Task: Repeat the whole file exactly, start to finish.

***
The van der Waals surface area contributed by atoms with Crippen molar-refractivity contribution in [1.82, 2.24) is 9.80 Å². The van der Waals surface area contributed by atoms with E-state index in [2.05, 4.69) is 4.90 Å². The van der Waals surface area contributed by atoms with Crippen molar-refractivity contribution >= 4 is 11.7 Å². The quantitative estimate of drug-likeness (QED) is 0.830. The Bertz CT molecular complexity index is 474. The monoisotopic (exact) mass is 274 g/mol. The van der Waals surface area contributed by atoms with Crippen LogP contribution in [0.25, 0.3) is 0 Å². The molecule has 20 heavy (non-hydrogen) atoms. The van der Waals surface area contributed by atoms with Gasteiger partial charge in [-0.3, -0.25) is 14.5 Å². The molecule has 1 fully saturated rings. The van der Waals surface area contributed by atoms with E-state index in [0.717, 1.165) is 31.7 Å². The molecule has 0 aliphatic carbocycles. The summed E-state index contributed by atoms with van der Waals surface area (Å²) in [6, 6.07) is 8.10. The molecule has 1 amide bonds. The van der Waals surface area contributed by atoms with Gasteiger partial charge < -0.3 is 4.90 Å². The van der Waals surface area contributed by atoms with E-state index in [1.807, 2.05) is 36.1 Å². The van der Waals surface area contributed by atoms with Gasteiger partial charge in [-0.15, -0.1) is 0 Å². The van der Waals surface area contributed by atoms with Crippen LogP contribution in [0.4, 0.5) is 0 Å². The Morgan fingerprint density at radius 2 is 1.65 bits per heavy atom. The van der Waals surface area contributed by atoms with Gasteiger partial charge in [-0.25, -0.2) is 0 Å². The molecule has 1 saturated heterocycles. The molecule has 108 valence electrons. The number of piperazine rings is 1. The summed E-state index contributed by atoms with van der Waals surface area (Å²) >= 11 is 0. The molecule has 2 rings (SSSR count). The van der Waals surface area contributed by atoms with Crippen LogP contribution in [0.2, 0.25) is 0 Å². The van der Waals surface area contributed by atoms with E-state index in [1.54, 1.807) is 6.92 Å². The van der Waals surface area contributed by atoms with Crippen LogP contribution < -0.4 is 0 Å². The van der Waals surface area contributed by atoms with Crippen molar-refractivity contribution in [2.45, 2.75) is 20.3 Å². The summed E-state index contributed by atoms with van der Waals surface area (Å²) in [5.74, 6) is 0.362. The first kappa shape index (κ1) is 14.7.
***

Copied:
The van der Waals surface area contributed by atoms with Crippen molar-refractivity contribution in [1.82, 2.24) is 9.80 Å². The van der Waals surface area contributed by atoms with E-state index in [2.05, 4.69) is 4.90 Å². The van der Waals surface area contributed by atoms with Crippen molar-refractivity contribution >= 4 is 11.7 Å². The quantitative estimate of drug-likeness (QED) is 0.830. The Bertz CT molecular complexity index is 474. The monoisotopic (exact) mass is 274 g/mol. The van der Waals surface area contributed by atoms with Crippen LogP contribution in [0.25, 0.3) is 0 Å². The molecule has 20 heavy (non-hydrogen) atoms. The van der Waals surface area contributed by atoms with Gasteiger partial charge in [-0.3, -0.25) is 14.5 Å². The molecule has 1 fully saturated rings. The van der Waals surface area contributed by atoms with E-state index in [0.717, 1.165) is 31.7 Å². The molecule has 0 aliphatic carbocycles. The summed E-state index contributed by atoms with van der Waals surface area (Å²) in [6, 6.07) is 8.10. The molecule has 1 amide bonds. The van der Waals surface area contributed by atoms with Gasteiger partial charge < -0.3 is 4.90 Å². The van der Waals surface area contributed by atoms with E-state index in [1.807, 2.05) is 36.1 Å². The van der Waals surface area contributed by atoms with Gasteiger partial charge in [-0.15, -0.1) is 0 Å². The van der Waals surface area contributed by atoms with Crippen LogP contribution in [0.4, 0.5) is 0 Å². The Morgan fingerprint density at radius 2 is 1.65 bits per heavy atom. The van der Waals surface area contributed by atoms with Gasteiger partial charge in [-0.25, -0.2) is 0 Å². The molecule has 1 saturated heterocycles. The molecule has 108 valence electrons. The number of piperazine rings is 1. The summed E-state index contributed by atoms with van der Waals surface area (Å²) >= 11 is 0. The molecule has 2 rings (SSSR count). The van der Waals surface area contributed by atoms with Crippen LogP contribution in [0.2, 0.25) is 0 Å². The van der Waals surface area contributed by atoms with E-state index in [1.54, 1.807) is 6.92 Å². The van der Waals surface area contributed by atoms with Crippen LogP contribution < -0.4 is 0 Å². The van der Waals surface area contributed by atoms with Crippen molar-refractivity contribution in [2.45, 2.75) is 20.3 Å². The summed E-state index contributed by atoms with van der Waals surface area (Å²) in [5.74, 6) is 0.362. The first kappa shape index (κ1) is 14.7.